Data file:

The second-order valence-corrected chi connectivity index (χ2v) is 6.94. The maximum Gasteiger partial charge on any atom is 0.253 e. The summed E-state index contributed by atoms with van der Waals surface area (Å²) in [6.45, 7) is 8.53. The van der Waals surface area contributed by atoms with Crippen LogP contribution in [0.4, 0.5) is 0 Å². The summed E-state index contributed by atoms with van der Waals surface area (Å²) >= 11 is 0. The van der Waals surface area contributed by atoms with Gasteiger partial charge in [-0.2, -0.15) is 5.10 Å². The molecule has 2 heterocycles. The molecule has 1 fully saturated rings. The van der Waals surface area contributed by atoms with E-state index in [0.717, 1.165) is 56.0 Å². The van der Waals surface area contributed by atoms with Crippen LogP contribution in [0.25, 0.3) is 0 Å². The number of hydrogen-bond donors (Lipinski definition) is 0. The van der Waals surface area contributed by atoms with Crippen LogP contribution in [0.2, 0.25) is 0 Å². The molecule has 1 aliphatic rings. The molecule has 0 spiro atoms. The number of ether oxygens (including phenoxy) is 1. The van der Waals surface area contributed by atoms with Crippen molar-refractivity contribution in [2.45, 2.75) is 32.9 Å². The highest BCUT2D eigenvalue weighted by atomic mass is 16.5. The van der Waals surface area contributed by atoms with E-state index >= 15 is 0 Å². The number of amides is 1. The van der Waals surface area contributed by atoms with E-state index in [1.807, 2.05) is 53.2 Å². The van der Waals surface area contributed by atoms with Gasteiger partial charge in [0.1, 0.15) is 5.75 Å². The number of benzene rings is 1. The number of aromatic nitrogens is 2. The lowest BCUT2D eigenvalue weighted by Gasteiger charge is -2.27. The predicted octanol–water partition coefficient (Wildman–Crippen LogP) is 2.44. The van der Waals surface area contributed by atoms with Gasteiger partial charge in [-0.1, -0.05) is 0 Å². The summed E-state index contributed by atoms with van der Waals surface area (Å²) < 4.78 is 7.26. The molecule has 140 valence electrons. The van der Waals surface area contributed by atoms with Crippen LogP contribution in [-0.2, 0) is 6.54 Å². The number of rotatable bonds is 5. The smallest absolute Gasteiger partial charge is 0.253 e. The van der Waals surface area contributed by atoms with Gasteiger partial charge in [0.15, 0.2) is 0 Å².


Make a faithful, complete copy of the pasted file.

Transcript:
The second-order valence-corrected chi connectivity index (χ2v) is 6.94. The maximum Gasteiger partial charge on any atom is 0.253 e. The summed E-state index contributed by atoms with van der Waals surface area (Å²) in [6.45, 7) is 8.53. The van der Waals surface area contributed by atoms with Crippen LogP contribution in [0.4, 0.5) is 0 Å². The summed E-state index contributed by atoms with van der Waals surface area (Å²) >= 11 is 0. The van der Waals surface area contributed by atoms with Gasteiger partial charge in [-0.2, -0.15) is 5.10 Å². The molecule has 2 heterocycles. The molecule has 1 fully saturated rings. The van der Waals surface area contributed by atoms with E-state index in [0.717, 1.165) is 56.0 Å². The van der Waals surface area contributed by atoms with Crippen LogP contribution in [0.25, 0.3) is 0 Å². The number of hydrogen-bond donors (Lipinski definition) is 0. The van der Waals surface area contributed by atoms with Crippen LogP contribution in [0.2, 0.25) is 0 Å². The molecule has 1 aliphatic rings. The molecule has 0 spiro atoms. The number of ether oxygens (including phenoxy) is 1. The van der Waals surface area contributed by atoms with Crippen molar-refractivity contribution in [2.45, 2.75) is 32.9 Å². The highest BCUT2D eigenvalue weighted by atomic mass is 16.5. The van der Waals surface area contributed by atoms with E-state index >= 15 is 0 Å². The number of amides is 1. The van der Waals surface area contributed by atoms with E-state index in [1.807, 2.05) is 53.2 Å². The van der Waals surface area contributed by atoms with Gasteiger partial charge in [0.1, 0.15) is 5.75 Å². The number of benzene rings is 1. The number of aromatic nitrogens is 2. The lowest BCUT2D eigenvalue weighted by Gasteiger charge is -2.27. The predicted octanol–water partition coefficient (Wildman–Crippen LogP) is 2.44. The van der Waals surface area contributed by atoms with Gasteiger partial charge in [-0.1, -0.05) is 0 Å². The summed E-state index contributed by atoms with van der Waals surface area (Å²) < 4.78 is 7.26. The molecule has 140 valence electrons. The van der Waals surface area contributed by atoms with Crippen LogP contribution in [-0.2, 0) is 6.54 Å². The number of rotatable bonds is 5. The smallest absolute Gasteiger partial charge is 0.253 e. The van der Waals surface area contributed by atoms with Gasteiger partial charge in [0.15, 0.2) is 0 Å².